Friday, September 4, 2020

Back to School(ish)

Anxiety mounts as the countdown brings us closer to the start of another school year. This one, my 25th, is like no other. It is filled with questions ranging from the school calendar (there isn't one), to safety protocols, student rosters, learning models, curriculum, and the coordination of all these elements. There are so many unknowns. 

Thankfully, this past week we had some answers. It seems a strike, which has been weighing heavily on my mind, has been averted. The NYC DOE, mayor's office, and the UFT came to an agreement that would provide some safety measures for students and staff. I still report in-person at my school on September 8, 2020, but students (originally scheduled to start on September 10) won't begin classes now until September 21. That will give schools time to get their act together, I hope. 

My school selected the A, B, C, D plan encompassing blended and fully remote learning. This means, as far as I understand, that I have some students on my first grade roster that I will never see. Children whose parents opted for fully remote learning (Group D) will work with a fully remote teacher (not me and not yet assigned). I'm not sure how that plays out for my Deaf and hard of hearing students. I suppose a sign language interpreter will work alongside the teacher to facilitate communication. It's not ideal (especially when I can provide instruction in the child's first language of ASL), but these are extraordinary times. 

The rest of the class - my blended learning students - are split into A, B, and C groups. I see just one group a day in our socially distant, mask-wearing, classroom. Let's see how long first graders can follow those rules. That means I see them only once or twice a week. The other days they work with a "blended remote teacher." Confused? It'll be a lot to coordinate. 

There are so many challenges, yet, I feel more than ready to tackle them. Remote learning, which I did with my class from March - June, was difficult and (mostly) unfulfilling. I kept reminding myself that we were all doing our best in a horrible situation, it is temporary, etc. 

I want to go back to my classroom. I want to build a community of learners (no matter how small each day), and I want to feel the joy that teaching brings me. Alas, I don't want to die for it and I have my fingers crossed that all will go well, but it's a risk. A risk I have no power to avoid or refuse.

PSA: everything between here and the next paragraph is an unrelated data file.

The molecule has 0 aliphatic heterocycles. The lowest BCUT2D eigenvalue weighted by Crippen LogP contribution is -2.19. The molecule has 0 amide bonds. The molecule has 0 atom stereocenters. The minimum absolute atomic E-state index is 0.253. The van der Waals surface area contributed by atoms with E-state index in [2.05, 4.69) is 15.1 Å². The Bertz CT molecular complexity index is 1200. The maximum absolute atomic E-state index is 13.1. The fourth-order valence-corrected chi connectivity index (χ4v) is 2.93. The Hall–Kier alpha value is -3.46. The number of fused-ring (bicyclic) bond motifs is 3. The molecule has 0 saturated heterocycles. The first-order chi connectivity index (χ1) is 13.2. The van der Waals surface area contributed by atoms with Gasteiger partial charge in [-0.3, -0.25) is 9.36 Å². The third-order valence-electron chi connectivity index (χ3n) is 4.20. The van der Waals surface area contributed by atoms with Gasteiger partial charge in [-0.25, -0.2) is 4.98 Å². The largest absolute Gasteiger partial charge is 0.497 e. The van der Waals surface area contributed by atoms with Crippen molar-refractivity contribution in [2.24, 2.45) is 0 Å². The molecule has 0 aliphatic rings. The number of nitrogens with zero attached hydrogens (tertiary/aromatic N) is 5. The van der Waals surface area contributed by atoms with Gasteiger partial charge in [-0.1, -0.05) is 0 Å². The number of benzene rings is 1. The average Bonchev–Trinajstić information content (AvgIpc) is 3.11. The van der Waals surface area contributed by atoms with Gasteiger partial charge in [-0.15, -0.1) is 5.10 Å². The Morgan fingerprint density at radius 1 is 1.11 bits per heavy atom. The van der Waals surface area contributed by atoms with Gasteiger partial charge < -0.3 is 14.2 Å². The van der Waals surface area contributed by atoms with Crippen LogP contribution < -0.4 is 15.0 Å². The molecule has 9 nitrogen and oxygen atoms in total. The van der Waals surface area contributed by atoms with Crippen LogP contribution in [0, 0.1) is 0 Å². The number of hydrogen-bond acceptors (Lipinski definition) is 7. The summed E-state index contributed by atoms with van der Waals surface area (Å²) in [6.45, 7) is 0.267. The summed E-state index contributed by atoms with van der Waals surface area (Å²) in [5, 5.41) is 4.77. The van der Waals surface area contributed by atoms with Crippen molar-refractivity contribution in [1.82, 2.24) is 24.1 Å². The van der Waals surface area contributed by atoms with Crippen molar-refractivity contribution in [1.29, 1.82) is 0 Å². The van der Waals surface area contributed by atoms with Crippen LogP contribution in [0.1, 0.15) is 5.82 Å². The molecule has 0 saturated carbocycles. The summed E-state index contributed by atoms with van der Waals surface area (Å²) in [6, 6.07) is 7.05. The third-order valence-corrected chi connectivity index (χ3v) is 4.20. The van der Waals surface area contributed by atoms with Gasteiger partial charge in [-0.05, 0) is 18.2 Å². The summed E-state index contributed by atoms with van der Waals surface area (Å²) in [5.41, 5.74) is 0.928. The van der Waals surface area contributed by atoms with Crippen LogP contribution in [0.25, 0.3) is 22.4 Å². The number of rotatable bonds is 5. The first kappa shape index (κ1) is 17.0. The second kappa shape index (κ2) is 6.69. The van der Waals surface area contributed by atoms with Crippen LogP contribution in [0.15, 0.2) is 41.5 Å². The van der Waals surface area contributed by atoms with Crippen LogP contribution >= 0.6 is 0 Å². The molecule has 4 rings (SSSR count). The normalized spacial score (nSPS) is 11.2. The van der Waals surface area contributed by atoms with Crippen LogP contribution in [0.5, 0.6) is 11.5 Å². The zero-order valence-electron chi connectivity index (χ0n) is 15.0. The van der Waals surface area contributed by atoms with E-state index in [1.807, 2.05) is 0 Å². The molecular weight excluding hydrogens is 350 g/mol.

Details continue to be worked out. I'm very anxious. I am skeptical. But, I am also determined to be the person my students need me to be right now. Given all the pain I've encountered this year, I believe getting back to what I love will also help heal my sorrow a bit. At least, I hope so. 

Back to school 2020. This is one like no other. Wish us luck. 


37paddington said...

Wishing you all luck! My niece, a doctor, reflected that covid will eventually become less deadly because a virus that kills all its hosts eventually kills itself. We can only hope.

Gary said...

Thank you. I hope I am back in the classroom with all my students before this school year ends.

Steve Reed said...

Gary, it's interesting to hear how you all are coping with this crazy time. At our school we've all gone back to classroom learning every day -- so the whole student body and all faculty and staff are back on campus. We're all wearing masks and ideally distancing, although in practice it's virtually impossible. So we'll see how it goes!

Did you ever think you'd face such a situation as a teacher? It's surreal, isn't it?!

Gary said...

Steve, It is such a mess here in America. It seems every other place on earth is handling this pandemic better than we are. Would you say that is true given your perspective from across the pond? It is a crazy situation, indeed! Stay safe.


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